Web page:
I wouldn't give you two cents for all your fancy rules if, behind them, they didn't have a little bit of plain, ordinary, everyday kindness and a little looking out for the other fella, too. - James Stewart as Jefferson Smith in Mr. Smith Goes to Washington (1939).
You belong to that unfortunate category that I would call the "Park Avenue brat". A spoiled child who's grown up in ease and luxury... who's always had her own way... and who's misdirected energies are so childish that they hardly deserve the comment, even of a butler on his off Thursday. - William Powell as Godfrey in My Man Godfrey (1936).
Goddamn, that's great. So old Elaine Robinson got started in a Ford. - Dustin Hoffman as Ben Braddock in The Graduate (1967).
We didn't need dialogue. We had faces! - Gloria Swanson as Norma Desmond in Sunset Blvd. (1950).
After living with you for the last six months, I'm turning into one of your scripts. Well, this is not a script, Diana. There's some real, actual life going on here. - WIlliam Holden as Max Schumacher in Network (1976).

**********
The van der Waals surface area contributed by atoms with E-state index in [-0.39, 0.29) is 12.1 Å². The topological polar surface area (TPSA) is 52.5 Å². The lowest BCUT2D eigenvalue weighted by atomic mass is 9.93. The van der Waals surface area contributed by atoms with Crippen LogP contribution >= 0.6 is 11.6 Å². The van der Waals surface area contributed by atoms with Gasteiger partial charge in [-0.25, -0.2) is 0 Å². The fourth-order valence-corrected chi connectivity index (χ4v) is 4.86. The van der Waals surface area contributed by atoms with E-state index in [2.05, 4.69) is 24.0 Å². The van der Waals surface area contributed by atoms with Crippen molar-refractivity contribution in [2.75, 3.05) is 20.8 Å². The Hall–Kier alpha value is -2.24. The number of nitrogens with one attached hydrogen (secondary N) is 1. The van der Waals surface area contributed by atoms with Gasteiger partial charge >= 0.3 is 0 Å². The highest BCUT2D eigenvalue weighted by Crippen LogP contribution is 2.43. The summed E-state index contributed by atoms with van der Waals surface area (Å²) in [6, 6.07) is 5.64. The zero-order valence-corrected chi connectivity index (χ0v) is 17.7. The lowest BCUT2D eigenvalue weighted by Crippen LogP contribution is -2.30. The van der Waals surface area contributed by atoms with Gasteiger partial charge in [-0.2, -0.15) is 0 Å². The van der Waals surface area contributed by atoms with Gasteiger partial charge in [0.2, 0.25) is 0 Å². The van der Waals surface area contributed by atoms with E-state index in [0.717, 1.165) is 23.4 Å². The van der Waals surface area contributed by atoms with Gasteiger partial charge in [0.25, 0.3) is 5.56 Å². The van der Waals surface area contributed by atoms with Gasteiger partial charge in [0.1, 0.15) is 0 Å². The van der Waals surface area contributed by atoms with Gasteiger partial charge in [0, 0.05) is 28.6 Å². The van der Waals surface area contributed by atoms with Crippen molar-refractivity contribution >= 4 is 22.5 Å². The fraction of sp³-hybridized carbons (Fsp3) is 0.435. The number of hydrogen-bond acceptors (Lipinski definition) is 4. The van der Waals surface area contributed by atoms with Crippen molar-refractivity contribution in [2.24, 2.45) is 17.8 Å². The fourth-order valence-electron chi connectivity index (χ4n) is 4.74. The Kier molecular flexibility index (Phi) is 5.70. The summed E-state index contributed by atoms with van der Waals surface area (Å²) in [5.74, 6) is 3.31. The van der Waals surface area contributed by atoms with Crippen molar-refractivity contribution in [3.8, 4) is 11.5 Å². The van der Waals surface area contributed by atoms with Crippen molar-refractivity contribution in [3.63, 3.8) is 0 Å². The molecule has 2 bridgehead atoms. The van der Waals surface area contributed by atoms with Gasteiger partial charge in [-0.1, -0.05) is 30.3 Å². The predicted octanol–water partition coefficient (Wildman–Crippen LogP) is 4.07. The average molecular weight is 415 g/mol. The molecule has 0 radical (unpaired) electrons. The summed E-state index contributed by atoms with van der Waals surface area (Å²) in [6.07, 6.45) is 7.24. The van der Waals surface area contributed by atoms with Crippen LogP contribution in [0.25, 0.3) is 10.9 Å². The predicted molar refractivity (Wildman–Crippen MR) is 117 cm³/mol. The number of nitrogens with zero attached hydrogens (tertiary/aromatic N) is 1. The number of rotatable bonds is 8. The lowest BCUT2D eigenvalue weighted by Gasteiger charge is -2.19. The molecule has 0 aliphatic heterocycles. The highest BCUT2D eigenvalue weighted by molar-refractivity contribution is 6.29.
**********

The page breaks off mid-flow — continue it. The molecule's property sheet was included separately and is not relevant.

To a new world of gods and monsters! - Ernest Thesiger as Doctor Pretorius in Bride of Franeknstein (1935).
Lose it? I didn't lose it. It's not like, "Whoops! Where'd my job go?" I QUIT. Someone pass me the asparagus. -Kevin Spacey as Lester Burnham in American Beauty (1999).
Sherry, the next time you do NOT want to see anybody, just let me know, and I'll usher them right in. - Bette Davis as Maggie Cutlerin The Man Who Came to Dinner (1942).
Why don't you go home to your wife? I'll tell you what, I'll go home to your wife, and outside of the improvement she'll never know the difference. - Groucho Marx as Professor Quincy Adams Wagstaff in Horsefeathers (1932).
And Nietzsche, with his theory of eternal recurrence. He said that the life we lived we're gonna live over again the exact same way for eternity. Great. That means I'll have to sit through the Ice Capades again. - Woody Allen as Mickey in Hannah and Her Sisters (1986).
We didn't exactly believe your story, Miss O'Shaughnessy. We believed your 200 dollars. I mean, you paid us more than if you had been telling us the truth, and enough more to make it all right. - Humphrey Bogart as Sam Spade in The Maltese Falcon (1941).
A homosexual with power... that's scary. - Sean Penn as Harvey Milk in Milk (2008).
Listen up, maggots. You are not special. You are not a beautiful or unique snowflake. You're the same decaying organic matter as everything else. - Brad Pitt as Tyler Durden in Fight Club (1999).
Only one is a wanderer; two together are always going somewhere. - Kim Novak as Judy Barton in Vertigo (1958).